wplg logo

Hundreds in need amid pandemic wait for food outside church in Goulds

MIAMI-DADE COUNTY, Fla. – Many Miami-Dade County residents, who are just a paycheck away from not making ends meet, say they are already struggling to put food on the table. Local non-profit organizations are losing donations and volunteers say they are feeling overwhelmed.

On Friday, there were hundreds of people lining up in their cars and waiting for hours at a temporary Farm Share distribution center at Mt. Pleasant Baptist Church in the Goulds neighborhood. They were picking up packages of free food that included milk, oranges, bread and water.

Barbara Banks was waiting in line for hours, but she wasn’t there for herself. She said she was there for someone who is vulnerable to COVID-19, the respiratory illness that as of Friday night has killed 10 people in Florida.

“She is an elderly lady so I’m taking it for her,” Banks said.

For Nakisha Ellis, going to the food distribution site was a matter of safety.

“I’m just kind of like terrified at this moment because I don’t know what’s really going on," Ellis said. “Everybody is so aggressive right now."

Feeding South Florida helps school families during coronavirus crisis


In Fort Lauderdale, the Jack and Jill Children’s Center and Feeding South Florida are working together to fill the gap for families with children.

“It’s really important that they’re getting the essential nutrients that they need even when the doors are closed at schools,” said Alana Wortsman, of the Jack and Jill Children’s Center.

It’s unclear how long schools will be closed and if the supply chain disruptions will continue as authorities move to contain the pandemic.

Empty chairs sit on the beach, Thursday, March 19, 2020, in Miami Beach, Fla. Florida's largest county inched closer to economic shutdown as Miami-Dade County's mayor ordered all beaches, parks and “non-essential” commercial and retail businesses closed because of the coronavirus outbreak. Mayor Carlos Gimenez's order Thursday allows several businesses to remain open, including health care providers, grocery stores, gas stations, restaurants and banks. (AP Photo/Lynne Sladky) (Copyright 2020 The Associated Press. All rights reserved.)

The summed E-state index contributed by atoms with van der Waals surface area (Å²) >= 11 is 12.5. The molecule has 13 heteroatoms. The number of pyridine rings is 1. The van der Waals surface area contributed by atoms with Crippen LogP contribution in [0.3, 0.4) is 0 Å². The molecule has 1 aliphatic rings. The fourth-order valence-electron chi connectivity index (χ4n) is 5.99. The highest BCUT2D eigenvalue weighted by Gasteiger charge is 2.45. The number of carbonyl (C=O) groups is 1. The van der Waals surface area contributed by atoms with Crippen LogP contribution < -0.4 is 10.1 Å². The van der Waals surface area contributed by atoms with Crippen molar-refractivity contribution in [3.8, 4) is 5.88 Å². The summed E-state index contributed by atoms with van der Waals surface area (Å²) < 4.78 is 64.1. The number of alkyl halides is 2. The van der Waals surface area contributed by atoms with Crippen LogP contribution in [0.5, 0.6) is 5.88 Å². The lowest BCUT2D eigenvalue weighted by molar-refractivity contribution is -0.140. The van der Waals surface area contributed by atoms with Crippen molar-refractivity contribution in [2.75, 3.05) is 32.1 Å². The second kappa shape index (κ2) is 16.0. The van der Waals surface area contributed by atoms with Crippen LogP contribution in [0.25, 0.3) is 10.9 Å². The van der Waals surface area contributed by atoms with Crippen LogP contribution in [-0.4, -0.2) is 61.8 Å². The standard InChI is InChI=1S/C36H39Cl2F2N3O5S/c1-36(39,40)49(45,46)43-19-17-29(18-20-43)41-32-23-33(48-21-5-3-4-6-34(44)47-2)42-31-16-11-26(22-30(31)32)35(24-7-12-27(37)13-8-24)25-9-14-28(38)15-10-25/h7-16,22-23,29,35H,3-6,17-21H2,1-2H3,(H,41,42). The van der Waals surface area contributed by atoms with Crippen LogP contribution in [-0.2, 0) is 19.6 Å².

Many hourly-employees are losing their income as public health officials work with authorities to implement mitigation strategies that include shutting down the tourism industry. Economists believe the impact will result in a recession.

Lindsey Bell, chief investment strategist at Ally Invest, told The Associated Press the effects of the COVID-19 pandemic are happening at the same time a multitude of factors is pulling oil prices lower.

“This is kind of a double-whammy for the economy,” Bell said.

Investors, local officials and workers are waiting for the federal government’s $1 trillion aid package. President Donald Trump has promised his administration will start distributing checks for those in need soon.

Miami-Dade County closing all restaurant dining rooms in attempt to combat coronavirus outbreak


Mason Jackson, the chief executive officer of CareerSource Broward, said he is asking employers to hold on to their staff.

“Many times businesses look at their employees as a cost to be minimized, when they should be looking at them as the only appreciating asset they have, so do whatever it takes,” Jackson said. “Use the tools that are out there: Like the short term compensation program.”

Career Source in Broward County is also urging people who are out of work to apply for unemployment benefits immediately. Click here to apply for benefits.

Full Screen
1 / 11

Local 10 News Reporters' notes on COVID-19 response in South Florida

About the Authors:

Christian De La Rosa joined Local 10 News in April 2017 after spending time as a reporter and anchor in Atlanta, San Diego, Orlando and Panama City Beach.

The Emmy Award-winning journalist joined the Local 10 News team in 2013. She wrote for the Miami Herald for more than 9 years and won a Green Eyeshade Award.